Trying to Have People to Understand What You Go Through.

March 29th, 2016, 11am

It was 8°C with broken clouds. The breeze was gentle.

I am supposed to wear an AFO every day. An AFO is a brace that holds my ankle at a 90-degree angle and it’s super uncomfortable. I stopped wearing it a few years ago and as a result, my ankle is a mess. It’s now so tight that it won’t bend to 90-degrees and my foot is never flat.

A few days ago my foot was at a really strange angle and it hurt so I put on my AFO. Since the style now is colourful leggings I pulled a pair over my leg brace. I then realised something, it wasn’t as uncomfortable as it normally was and it took me a minute to realised why. I wasn’t wearing stiff skinny jeans over the brace today, so it wasn’t compressing my leg at all.

We had company over for Easter Dinner that day which consisted of my aunt and cousin. After dinner, my parents and my aunt were discussing their different growing old pain. They were 10 minutes into a complaint contest about their back, foot, and neck pain, and forgetting things and I was just sitting there listening and drinking my tea. Suddenly my mom looks at me and goes “We really shouldn’t be talking about this in front of you should we.” My aunt then asked me if my medical friends and I ever discuss our pain and craziness. I just said that if things catch on fire then explode, then and only then we will discuss it. The rest of the time we talk about regular things. I was then asked to give an example of an explosion. I stood up and said “When someone dies or gets too close to dying. That’s when we discuss it” I just laughed because people have always done that to me. Complained about a sprained ankle or snoring, and I’ll be in the corner praying that I could run fast enough to sprain my ankle, or breathe normally to have snoring be my biggest problem. The fact that she acknowledged it was new, though. It normally goes ignored.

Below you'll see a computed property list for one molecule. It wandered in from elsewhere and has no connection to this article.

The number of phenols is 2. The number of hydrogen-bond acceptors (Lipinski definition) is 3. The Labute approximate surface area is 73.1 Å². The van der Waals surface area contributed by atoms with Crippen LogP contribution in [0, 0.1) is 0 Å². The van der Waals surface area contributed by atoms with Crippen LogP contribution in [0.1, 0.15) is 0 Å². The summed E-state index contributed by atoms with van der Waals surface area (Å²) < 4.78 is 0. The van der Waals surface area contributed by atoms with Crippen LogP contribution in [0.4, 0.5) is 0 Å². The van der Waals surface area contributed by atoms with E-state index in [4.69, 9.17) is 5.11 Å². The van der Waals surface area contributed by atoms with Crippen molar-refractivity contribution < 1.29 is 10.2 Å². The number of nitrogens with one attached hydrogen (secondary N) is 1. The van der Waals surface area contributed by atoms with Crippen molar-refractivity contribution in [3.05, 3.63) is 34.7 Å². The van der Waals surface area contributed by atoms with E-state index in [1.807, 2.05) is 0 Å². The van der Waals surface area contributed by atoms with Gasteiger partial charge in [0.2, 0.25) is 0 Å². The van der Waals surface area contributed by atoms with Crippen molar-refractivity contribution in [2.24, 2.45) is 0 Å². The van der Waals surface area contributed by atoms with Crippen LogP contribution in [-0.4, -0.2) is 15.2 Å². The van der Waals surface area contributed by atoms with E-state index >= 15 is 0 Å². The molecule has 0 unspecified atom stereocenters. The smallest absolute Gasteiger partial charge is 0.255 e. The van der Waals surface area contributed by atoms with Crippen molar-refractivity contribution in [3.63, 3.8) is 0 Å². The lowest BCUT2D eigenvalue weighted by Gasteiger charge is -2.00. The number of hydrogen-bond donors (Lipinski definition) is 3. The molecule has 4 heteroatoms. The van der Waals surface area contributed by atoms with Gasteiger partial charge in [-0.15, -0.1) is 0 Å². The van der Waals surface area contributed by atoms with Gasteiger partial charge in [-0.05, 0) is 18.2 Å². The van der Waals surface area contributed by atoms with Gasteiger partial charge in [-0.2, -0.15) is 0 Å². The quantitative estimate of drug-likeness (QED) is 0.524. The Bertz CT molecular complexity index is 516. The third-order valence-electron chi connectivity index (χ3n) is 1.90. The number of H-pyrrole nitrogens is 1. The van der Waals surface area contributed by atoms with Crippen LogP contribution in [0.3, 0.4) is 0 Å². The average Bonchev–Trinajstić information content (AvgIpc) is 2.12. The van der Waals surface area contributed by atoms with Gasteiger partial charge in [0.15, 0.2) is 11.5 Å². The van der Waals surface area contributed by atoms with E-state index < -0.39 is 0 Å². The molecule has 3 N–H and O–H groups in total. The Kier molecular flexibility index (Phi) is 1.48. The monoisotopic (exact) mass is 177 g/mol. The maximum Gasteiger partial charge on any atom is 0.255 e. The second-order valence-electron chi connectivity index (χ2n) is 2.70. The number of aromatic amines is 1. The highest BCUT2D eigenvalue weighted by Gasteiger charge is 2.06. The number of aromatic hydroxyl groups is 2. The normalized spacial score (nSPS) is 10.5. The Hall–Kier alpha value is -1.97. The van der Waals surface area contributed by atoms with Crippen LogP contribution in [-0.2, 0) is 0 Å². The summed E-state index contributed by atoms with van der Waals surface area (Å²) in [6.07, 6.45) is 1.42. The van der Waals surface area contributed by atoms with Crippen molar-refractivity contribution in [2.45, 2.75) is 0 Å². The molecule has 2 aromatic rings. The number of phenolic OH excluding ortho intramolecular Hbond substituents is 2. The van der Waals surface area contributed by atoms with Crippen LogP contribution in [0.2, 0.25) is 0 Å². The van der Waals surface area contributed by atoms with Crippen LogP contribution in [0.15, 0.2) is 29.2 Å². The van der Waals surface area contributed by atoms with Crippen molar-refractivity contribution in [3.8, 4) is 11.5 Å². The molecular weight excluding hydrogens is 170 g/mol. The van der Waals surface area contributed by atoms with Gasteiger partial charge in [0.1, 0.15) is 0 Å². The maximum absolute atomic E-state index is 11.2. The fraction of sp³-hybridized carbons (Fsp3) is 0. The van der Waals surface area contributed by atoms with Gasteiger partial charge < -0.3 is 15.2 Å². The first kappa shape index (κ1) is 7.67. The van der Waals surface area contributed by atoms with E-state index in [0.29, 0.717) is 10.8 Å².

I was sitting on the floor talking to my mom later in the day and I tried to explain why I was so excited about the leggings. She just laughed at my excitement. It wasn’t a cruel laugh, it was a good-natured kind of laughing at my giddiness and it didn’t bother me because I probably sounded goofy. When she calmed down I looked at her and said: “You know, if a child is born with medical and physical problems, they should make the parents where and use and devices that the kids use, so the parents would better understand our complaints.”

My mom never got my complaints. My belief is that if a parent is forced to use the same devices and be told the same lines of “It’s good for your health”, “You’ll stand better if you keep it on, you can keep up with the other kids if you keep it on.” My favourite is “We’ll give you candy.” It was all lies. Nothing worked. At the very least it kept it from getting much worse. If they knew what we went through, maybe they’d better understand us. They’d get why we are tough, yet complacent.

Trying to get understanding is all I want in life. I don’t want to be judged because my spine bends, or I don’t breath, or because I don’t eat. I just want my different experience looked at and thought that she has something to add to this conversation don’t ignore her or her story. That would be understanding.

Victoria and David Wade said thanks.

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Mariah Hillis

History buff living with chronic health problems. Lives life to the fullest, and dreams the biggest dreams, despite not being able to breathe in her sleep.

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